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Volume 20  Issue 2  

Video Reflection Cycles: Providing the Tools Needed to Support Teacher Candidates Toward Understanding, Appreciating, and Enacting Critical Reflection

by Jackie Sydnor, Sharon Daley & Tammi Davis
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This qualitative research study examined how teacher candidates’ (TCs) participation in reflection cycles involving recording and viewing video of their teaching practice served to support their development as reflective practitioners. The reflection cycle included viewing and annotating one’s own teaching, receiving peer and instructor dialogic feedback, and synthesizing the feedback to identify strengths, evidence of student (dis)engagement and learning as well as areas for continued professional growth. Analysis of the TCs’ written reflections at the end of each reflection cycle underscored Larrivee’s (2008) assertion that reflection is a complex and interweaving developmental process that is not necessarily linear. The findings highlight the role of teacher educators in supporting TCs to become more critically reflective.

Volume 20  Issue 1  

Microcredentialing of English Learner Teaching Skills: An Exploratory Study of Digital Badges as an Assessment Tool

by Kerry Purmensky, Ying Xiong, Joyce Nutta, Florin Mihai & Leslie Mendez
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Digital badges are a promising innovative tool to support teacher candidates’ instructional skill development. Although digital badges are increasingly utilized in online teaching and learning, their effectiveness is still under investigation. This exploratory study reports on 151 elementary level teacher candidates’ participation and success rate in a digital badge system named MELTS, which was specifically designed for cultivating, assessing, and recognizing 10 specific English learner teaching skills. To earn a digital badge, participants in the study were required to (a) pass online module assessments, (b) participate in coached skill practices, and (c) effectively demonstrate mastery of targeted teaching skills before an expert panel. Findings show that participants who completed the online modules and skills practices were successful in demonstrating the targeted teaching skills to receive MELTS badges. Although participants reported a positive experience in the skill practice sessions, the participation rate in the badging sessions was lower than expected. Implications and challenges are discussed.

Volume 19  Issue 4  

A Professional Development Process Model for Online and Blended Learning: Introducing Digital Capital

by Brent Philipsen
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Since information and communication technologies were introduced into education, the number of courses delivered in an online or blended learning (OBL) format has increased significantly. However, not all teachers are experienced in teaching in this new digital environment. While various teacher professional development (TPD) models exist, few target OBL and teachers’ change processes during professional development. Therefore, this article presents a five-phase TPD process model for OBL. The five phases of the model are (a) a need for TPD for OBL, (b) the professional development strategy, (c) the teacher change associated with OBL, (d) the recognition and appreciation of these changes, and (e) the anchoring of the changes made in the teachers’ everyday practice. The model presented can offer a valuable and new approach toward TPD for OBL and introduces the notion of digital capital into TPD for OBL.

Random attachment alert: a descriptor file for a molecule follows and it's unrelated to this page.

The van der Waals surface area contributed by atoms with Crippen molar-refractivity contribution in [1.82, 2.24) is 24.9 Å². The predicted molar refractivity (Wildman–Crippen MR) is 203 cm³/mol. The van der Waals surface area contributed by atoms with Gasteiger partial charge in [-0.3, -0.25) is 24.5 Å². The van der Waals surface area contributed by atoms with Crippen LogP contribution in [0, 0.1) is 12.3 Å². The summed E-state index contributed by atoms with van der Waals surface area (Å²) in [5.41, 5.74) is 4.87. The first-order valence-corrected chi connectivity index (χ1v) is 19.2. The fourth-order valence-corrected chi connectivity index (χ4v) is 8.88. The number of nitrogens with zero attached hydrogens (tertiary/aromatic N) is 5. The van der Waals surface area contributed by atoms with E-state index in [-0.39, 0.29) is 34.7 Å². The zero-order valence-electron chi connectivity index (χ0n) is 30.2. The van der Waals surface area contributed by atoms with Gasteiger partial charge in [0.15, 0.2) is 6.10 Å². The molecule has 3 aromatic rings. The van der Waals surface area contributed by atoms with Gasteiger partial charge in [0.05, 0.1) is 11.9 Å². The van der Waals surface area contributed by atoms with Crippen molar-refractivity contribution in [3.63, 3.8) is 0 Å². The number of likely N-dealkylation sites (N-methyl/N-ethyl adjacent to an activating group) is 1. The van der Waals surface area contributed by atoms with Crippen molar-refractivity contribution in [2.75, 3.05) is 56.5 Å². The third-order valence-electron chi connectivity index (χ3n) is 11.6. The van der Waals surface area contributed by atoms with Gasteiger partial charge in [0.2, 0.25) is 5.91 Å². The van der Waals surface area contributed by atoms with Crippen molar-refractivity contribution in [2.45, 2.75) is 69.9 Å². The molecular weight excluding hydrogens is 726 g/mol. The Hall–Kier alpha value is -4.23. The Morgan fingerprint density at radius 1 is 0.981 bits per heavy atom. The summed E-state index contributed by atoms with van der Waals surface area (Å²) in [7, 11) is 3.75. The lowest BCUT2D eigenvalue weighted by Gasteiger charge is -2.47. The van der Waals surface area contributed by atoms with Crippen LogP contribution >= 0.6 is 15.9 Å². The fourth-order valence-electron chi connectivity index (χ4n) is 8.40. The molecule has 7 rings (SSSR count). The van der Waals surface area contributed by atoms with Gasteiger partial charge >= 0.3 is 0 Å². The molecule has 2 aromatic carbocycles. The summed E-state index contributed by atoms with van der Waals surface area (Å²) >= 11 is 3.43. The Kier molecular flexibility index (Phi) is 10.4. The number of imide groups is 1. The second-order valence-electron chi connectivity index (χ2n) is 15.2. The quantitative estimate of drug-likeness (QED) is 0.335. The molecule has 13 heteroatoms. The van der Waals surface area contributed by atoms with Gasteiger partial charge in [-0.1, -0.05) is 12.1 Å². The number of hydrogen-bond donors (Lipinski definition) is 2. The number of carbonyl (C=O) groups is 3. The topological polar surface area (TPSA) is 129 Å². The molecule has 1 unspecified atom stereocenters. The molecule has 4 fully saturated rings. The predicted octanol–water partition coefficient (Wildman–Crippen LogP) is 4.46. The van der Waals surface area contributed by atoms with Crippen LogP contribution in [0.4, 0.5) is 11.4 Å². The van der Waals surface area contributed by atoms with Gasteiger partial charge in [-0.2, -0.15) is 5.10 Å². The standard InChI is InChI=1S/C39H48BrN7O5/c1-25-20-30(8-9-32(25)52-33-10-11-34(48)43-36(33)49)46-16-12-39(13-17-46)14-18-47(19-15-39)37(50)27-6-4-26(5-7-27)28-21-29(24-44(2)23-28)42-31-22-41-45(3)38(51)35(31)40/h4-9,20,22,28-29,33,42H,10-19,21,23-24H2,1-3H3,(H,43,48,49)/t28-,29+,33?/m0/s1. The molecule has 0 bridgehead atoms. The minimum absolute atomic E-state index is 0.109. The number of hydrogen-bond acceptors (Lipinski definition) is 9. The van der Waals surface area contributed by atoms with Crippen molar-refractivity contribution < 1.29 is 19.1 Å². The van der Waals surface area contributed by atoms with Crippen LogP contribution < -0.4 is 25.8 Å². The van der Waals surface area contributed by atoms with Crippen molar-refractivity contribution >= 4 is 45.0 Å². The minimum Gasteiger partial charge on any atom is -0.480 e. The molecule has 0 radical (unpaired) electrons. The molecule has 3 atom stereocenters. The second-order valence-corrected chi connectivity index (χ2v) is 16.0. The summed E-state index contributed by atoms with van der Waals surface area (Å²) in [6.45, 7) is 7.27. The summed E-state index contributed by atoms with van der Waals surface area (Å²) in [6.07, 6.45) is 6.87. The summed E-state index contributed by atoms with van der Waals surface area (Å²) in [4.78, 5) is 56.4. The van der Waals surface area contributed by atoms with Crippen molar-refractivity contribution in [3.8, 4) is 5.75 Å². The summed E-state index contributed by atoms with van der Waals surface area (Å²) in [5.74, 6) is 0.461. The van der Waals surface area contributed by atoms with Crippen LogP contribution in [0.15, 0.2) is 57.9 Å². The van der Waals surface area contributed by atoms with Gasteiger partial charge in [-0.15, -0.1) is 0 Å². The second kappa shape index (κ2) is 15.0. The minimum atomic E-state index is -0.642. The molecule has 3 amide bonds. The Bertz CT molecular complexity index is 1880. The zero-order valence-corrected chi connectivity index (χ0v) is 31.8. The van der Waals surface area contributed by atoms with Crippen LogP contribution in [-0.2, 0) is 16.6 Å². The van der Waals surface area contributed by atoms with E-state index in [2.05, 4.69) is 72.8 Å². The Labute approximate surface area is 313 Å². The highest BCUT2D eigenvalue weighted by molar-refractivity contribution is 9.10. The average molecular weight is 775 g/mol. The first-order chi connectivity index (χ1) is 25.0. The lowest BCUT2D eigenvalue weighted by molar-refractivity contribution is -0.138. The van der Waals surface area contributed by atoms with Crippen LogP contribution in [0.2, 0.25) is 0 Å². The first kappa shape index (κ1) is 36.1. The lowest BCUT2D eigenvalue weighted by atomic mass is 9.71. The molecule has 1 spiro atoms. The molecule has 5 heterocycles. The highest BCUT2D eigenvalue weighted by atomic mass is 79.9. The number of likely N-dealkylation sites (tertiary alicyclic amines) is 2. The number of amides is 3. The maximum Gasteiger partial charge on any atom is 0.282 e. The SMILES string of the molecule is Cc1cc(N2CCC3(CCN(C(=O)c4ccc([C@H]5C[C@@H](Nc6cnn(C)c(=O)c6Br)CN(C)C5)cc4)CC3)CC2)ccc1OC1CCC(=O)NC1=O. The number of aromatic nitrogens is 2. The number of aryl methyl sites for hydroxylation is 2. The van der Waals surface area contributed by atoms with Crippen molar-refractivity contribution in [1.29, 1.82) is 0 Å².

Volume 19  Issue 3  

Supporting Public-Facing Education for Youth: Spreading (Not Scaling) Ways to Learn Data Science With Mobile and Geospatial Technologies

by Katie Headrick Taylor, Deborah Silvis, Remi Kalir, Anthony Negron, Catherine Cramer, Adam Bell & Erin Riesland
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A project called Mobile City Science (MCS), a partnership between the University of Washington, New York Hall of Science, the Digital Youth Network, and two high schools, leverages young people’s proclivity for on-the-move digital engagement to re-place and mobilize learning through public, community settings that youth identify as being relevant to their daily lives. At its most fundamental level, MCS teaches and engages young people in new forms of data science, especially around collecting and interpreting spatial, real-time, and dynamic data. This digital STEAM curriculum has more ambitious objectives. Ultimately, the research team hopes this work disrupts an absence of youth input in neighborhood and community development processes, using the power of spatial data and visualizations that young people create about their communities as a ticket for entry into ongoing policy and planning conversations. As youth will be the ones making critical decisions about these same communities in due time, it is prudent to apprentice them into valued forms of civic participation. Moreover, as long as youth ideas go unheard, leaders and adult community stakeholders have an incomplete picture — and are missing potentially transformative solutions — regarding current issues. This example of a digital STEAM curriculum for youth to engage in data science with mobile technologies provides ideas for teachers to make instruction more public-facing.